Assuming you'd agree with me that people were actually saved before the Assumption of Mary became official RCC doctrine (and maybe before The Church began even), would you like to take a stab at explaining why believing in the Assumption of Mary would become a necessary part of Salvation only so many hundreds of years after the actual event was supposedly acknowledged by many early Believers through apostolic tradition, yet was of no significance to them while they defined what it took to be Saved? Why do you think the Holy Spirit didn't convict those early Believers of the extreme importance of the Assumption of Mary back at the beginning of the Church, if it were indeed so necessary for Salvation?
Which scenario do you honestly believe to be more plausible: 1) God didn't care at first, but slowly realized over time that true Believers actually did need to believe in the Assumption of Mary as proof that they were properly convicted by the Holy Spirit; or 2) the RCC didn't receive that teaching from the Holy Spirit, but instead pulled that requirement for Salvation out of the ether to further its worship of Mary, Queen of Heaven?
If scenario 2 is true, that would mean that the RCC is just the Jesus and Mary cult, and not the true Church of Christ, correct? It would then stand to reason that instead of being a necessary part of the Salvation process, the RCC would be a hindrance to it, wouldn't it? If scenario 2 isn't true, could you dispassionately explain why/how scenario 1 would be more plausible because admittedly, it looks to me that the RCC is an exclusive club started by arrogant control freaks who liked to exert power over others by claiming to have God's Stamp of Approval on their dogma i.e. the RCC is just your typical cult.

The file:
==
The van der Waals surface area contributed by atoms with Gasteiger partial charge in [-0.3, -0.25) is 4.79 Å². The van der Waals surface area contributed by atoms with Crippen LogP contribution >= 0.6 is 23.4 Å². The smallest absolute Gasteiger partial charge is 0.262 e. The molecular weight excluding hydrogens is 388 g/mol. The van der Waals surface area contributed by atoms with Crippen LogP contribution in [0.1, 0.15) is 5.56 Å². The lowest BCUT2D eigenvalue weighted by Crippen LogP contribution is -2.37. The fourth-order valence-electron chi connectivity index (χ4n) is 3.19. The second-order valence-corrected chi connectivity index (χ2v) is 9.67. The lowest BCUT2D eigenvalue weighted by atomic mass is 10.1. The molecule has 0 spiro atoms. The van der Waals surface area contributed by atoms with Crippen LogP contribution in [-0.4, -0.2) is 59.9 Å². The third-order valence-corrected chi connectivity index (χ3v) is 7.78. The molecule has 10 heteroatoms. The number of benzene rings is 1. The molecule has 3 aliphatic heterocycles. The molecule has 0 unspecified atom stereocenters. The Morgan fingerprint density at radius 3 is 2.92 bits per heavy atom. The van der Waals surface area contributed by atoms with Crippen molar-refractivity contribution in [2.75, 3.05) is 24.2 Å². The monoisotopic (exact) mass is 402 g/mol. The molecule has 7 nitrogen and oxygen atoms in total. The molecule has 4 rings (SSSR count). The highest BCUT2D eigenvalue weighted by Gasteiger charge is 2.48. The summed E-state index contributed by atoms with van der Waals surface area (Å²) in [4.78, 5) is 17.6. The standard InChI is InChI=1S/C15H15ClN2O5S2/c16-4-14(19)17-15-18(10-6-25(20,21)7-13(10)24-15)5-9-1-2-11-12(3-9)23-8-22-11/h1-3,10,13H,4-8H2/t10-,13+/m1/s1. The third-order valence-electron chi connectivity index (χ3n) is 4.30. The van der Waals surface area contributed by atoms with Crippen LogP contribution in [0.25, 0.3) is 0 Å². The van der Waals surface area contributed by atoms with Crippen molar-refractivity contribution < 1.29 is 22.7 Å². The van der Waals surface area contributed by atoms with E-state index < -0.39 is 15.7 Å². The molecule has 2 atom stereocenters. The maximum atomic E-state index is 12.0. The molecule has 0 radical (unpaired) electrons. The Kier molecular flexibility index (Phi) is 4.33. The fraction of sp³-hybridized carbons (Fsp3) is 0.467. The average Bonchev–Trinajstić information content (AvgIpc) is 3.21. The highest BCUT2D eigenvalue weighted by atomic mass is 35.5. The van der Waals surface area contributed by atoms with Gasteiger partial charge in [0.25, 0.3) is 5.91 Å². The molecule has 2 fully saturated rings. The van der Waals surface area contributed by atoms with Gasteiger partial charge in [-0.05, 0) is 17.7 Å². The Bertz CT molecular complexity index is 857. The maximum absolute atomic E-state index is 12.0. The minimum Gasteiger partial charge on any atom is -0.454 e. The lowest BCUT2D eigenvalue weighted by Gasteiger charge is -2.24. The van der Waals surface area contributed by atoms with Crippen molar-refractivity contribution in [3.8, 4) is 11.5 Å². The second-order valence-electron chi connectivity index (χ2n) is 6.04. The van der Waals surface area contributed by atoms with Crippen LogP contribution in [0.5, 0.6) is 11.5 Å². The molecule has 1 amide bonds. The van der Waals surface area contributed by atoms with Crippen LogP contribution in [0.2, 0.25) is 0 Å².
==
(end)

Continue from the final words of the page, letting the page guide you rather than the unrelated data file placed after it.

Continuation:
And I very clearly asked you for a more specific citation.
Is there a problem with that?
Bodily resurrected, yes, but those who have fallen asleep in Him are currently alive in Heaven!
the "church" is the "assembly of called out ones," the members: and they can and do "err." Even Popes "err." History is the evidence here. Your explanation that since the church is the body of Christ, and Christ is the truth, it will never "err," is a straw man waiting to be knocked down :-)
I don't claim that men cannot err or be sinners or fail in their attempts to imitate Christ. But, the Church was built on the Rock, and both the Keys and the Holy Spirit were given to it and, as an authority, is protected from declaring false dogma. I'm going to guess you try and claim that the "rock" of the Church is really St. Peter's declaration, not him - am I right?
I misunderstood what you meant by wanting a more specific citation. You seem to be short with me; am I right?
Do you mean you'd like me to post what Munificentissimus Deus states? Sure, no problem. It says, by the authority of our Lord Jesus Christ, of the Blessed Apostles Peter and Paul, and by our own authority, we pronounce, declare, and define it to be a divinely revealed dogma: that the Immaculate Mother of God, the ever Virgin Mary, having completed the course of her earthly life, was assumed body and soul into heavenly glory. Hence if anyone, which God forbid, should dare willfully to deny or to call into doubt that which we have defined, let him know that he has fallen away completely from the divine and Catholic Faith.
The RCC clearly states here that God, through the RCC, demands acceptance of the Assumption of Mary on the word of the RCC alone. If you dare doubt the AoM, you are rejecting God. Not a lot of wiggle room for supposed Christians who refuse to believe in the Assumption of Mary, is there?